Putting the struggles the team faced in George behind them is a must as they prepare for Wellington and Las Vegas, but there are lessons to be learned as well. Despite their 1-4 record in George, the team was in nearly every game only to be undone late by fixable mistakes.

“Looking back is not something we like to do too often, but I think George just showed each and every one of us how small the margin between winning and losing is. One dropped ball or miss tackle and you’re five points behind,” Team USA Captain Hawkins added.

Getting more game time for the team in future is paramount if Team USA is to take the next step and become a threat at every tournament. Funding issues forced the team to miss a vital pre-World Series warm-up tournament. This time last year, Team USA was off to Fiji for an unprecedented training trip to prepare for Wellington and Las Vegas. The trip included playing in an international level 7’s tournament, the Suva 7’s. The groundwork laid during that preparation led to a great run of tournaments for the USA that culminated in reaching the Cup Final in Adelaide.

Hawkins ads, “Without a doubt I think we all wish we could be playing in more tournaments together as a team, but that’s not in our hands. We have one option moving forward and that is to learn from George and in Wellington set things right. That’s why the Series is so incredible. You always have that opportunity to put things right and hopefully get it to where you leave the Series at the end of May on your terms. I think this team is going to do something special this year.”

England, Wales, and Cook Islands stand in the USA’s way in Wellington. The days of “easy” pools are over on the World Series. Each and every opponent has stepped up their game and the end product has been an exciting and marketable brand of rugby.

Team USA has a battle on their hands to reach the quarterfinals in New Zealand, but they are up to the challenge according to Hawkins, “I think the way we need to approach it is we have three games on the first day in Wellington and we want to win them all. The way we’ll do that is by playing our game and controlling the ball, which we are more than capable of doing.”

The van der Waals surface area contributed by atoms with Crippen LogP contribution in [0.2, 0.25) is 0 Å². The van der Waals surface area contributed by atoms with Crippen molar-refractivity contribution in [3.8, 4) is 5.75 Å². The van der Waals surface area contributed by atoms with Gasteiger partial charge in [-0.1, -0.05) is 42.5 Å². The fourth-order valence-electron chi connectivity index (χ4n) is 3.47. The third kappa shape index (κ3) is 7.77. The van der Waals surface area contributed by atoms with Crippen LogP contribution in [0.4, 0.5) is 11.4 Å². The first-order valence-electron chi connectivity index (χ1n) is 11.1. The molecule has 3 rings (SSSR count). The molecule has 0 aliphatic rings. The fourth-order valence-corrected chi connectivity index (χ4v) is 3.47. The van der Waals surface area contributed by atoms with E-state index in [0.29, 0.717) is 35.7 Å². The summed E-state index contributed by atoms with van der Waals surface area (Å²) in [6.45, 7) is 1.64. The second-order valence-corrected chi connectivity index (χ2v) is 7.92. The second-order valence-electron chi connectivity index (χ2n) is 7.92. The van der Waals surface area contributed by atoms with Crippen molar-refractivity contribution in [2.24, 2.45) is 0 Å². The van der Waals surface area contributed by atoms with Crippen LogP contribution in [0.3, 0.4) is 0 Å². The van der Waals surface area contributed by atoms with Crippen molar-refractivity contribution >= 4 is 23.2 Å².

The USA follow up their trip to New Zealand by coming home to play in the USA 7’s in Las Vegas. Record crowds are expected at Sam Boyd Stadium, but the team remains focused on the task at hand. Team USA has performed well at home in recent years, buoyed by the energy from the home crowd.

Hawkins confirms that sentiment, “I think if anything it gets us more pumped up to be home and to run out in front of our home crowd and that support drives me as a player to go further than my body ever wants to go. So no matter how my body feels the day we arrive back in the country or what my mind is telling me on that second day in Vegas, when I hear that crowd all pulling for us, it’s all forgotten.”

To add to the fervor in Las Vegas and the support for the team across the nation, NBC Sports is broadcasting live from both days of the USA 7’s. Down the road the added exposure for Team USA could lead to easing the burden placed on the players and giving them every opportunity to succeed without the limitations of budgets.

“Having NBC on board this year is huge and I know all of the players are really excited. Anything or anyone that jumps on board to help create awareness for the sport of rugby in the US is welcomed with open arms,” says Hawkins.

The excitement isn’t limited to the squad.

 “We have actually been very fortunate to have spent some time with the NBC crew at our last training camp and they are just as excited as we are to be covering the event. So, I think it’s going to be a great collaboration,” finished Hawkins.

Team USA plays in the Wellington 7’s in New Zealand on February 5-6th and then comes back home to play in the USA 7’s in Las Vegas on February 12-13th. The tournaments are part of the HSBC World Series that includes eight tournaments stop all around the World. The World Series begins in December in Dubai and finishes in May in Scotland, the birthplace of Rugby 7’s.

Team USA is currently in 9th place in the World Series standings.


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This entry was posted on January 5, 2011 by in Club Sevens, Featured, Rugby News.